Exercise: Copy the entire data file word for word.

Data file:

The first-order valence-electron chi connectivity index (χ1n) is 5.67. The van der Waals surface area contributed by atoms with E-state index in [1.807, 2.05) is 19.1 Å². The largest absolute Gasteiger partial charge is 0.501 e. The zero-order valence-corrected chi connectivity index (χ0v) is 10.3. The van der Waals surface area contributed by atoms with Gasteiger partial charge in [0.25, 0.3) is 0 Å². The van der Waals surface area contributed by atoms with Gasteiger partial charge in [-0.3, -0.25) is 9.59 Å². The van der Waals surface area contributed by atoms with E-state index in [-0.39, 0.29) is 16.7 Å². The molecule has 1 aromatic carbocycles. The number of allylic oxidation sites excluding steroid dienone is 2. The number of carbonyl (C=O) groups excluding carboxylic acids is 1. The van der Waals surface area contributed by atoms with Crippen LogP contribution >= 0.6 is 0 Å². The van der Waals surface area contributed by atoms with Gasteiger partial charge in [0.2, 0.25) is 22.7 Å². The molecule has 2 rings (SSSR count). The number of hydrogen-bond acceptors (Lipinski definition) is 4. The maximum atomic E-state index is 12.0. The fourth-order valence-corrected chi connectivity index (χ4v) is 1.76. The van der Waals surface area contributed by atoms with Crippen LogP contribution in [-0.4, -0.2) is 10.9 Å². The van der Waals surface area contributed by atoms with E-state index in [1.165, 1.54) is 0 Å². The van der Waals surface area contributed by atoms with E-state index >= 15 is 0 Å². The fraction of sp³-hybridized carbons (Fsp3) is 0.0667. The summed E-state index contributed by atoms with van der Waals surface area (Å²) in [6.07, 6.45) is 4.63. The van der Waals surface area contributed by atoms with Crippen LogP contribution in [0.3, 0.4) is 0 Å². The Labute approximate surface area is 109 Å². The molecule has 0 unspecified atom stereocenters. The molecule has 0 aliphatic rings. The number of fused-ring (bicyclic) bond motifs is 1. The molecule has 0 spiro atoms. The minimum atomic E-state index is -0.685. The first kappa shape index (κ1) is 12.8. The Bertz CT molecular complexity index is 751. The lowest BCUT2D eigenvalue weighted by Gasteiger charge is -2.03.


The first-order valence-electron chi connectivity index (χ1n) is 5.67. The van der Waals surface area contributed by atoms with E-state index in [1.807, 2.05) is 19.1 Å². The largest absolute Gasteiger partial charge is 0.501 e. The zero-order valence-corrected chi connectivity index (χ0v) is 10.3. The van der Waals surface area contributed by atoms with Gasteiger partial charge in [0.25, 0.3) is 0 Å². The van der Waals surface area contributed by atoms with Gasteiger partial charge in [-0.3, -0.25) is 9.59 Å². The van der Waals surface area contributed by atoms with E-state index in [-0.39, 0.29) is 16.7 Å². The molecule has 1 aromatic carbocycles. The number of allylic oxidation sites excluding steroid dienone is 2. The number of carbonyl (C=O) groups excluding carboxylic acids is 1. The van der Waals surface area contributed by atoms with Crippen LogP contribution >= 0.6 is 0 Å². The van der Waals surface area contributed by atoms with Gasteiger partial charge in [0.2, 0.25) is 22.7 Å². The molecule has 2 rings (SSSR count). The number of hydrogen-bond acceptors (Lipinski definition) is 4. The maximum atomic E-state index is 12.0. The fourth-order valence-corrected chi connectivity index (χ4v) is 1.76. The van der Waals surface area contributed by atoms with Crippen LogP contribution in [-0.4, -0.2) is 10.9 Å². The van der Waals surface area contributed by atoms with E-state index in [1.165, 1.54) is 0 Å². The van der Waals surface area contributed by atoms with E-state index >= 15 is 0 Å². The fraction of sp³-hybridized carbons (Fsp3) is 0.0667. The summed E-state index contributed by atoms with van der Waals surface area (Å²) in [6.07, 6.45) is 4.63. The van der Waals surface area contributed by atoms with Crippen LogP contribution in [0.3, 0.4) is 0 Å². The Labute approximate surface area is 109 Å². The molecule has 0 unspecified atom stereocenters. The molecule has 0 aliphatic rings. The number of fused-ring (bicyclic) bond motifs is 1. The molecule has 0 spiro atoms. The minimum atomic E-state index is -0.685. The first kappa shape index (κ1) is 12.8. The Bertz CT molecular complexity index is 751. The lowest BCUT2D eigenvalue weighted by Gasteiger charge is -2.03.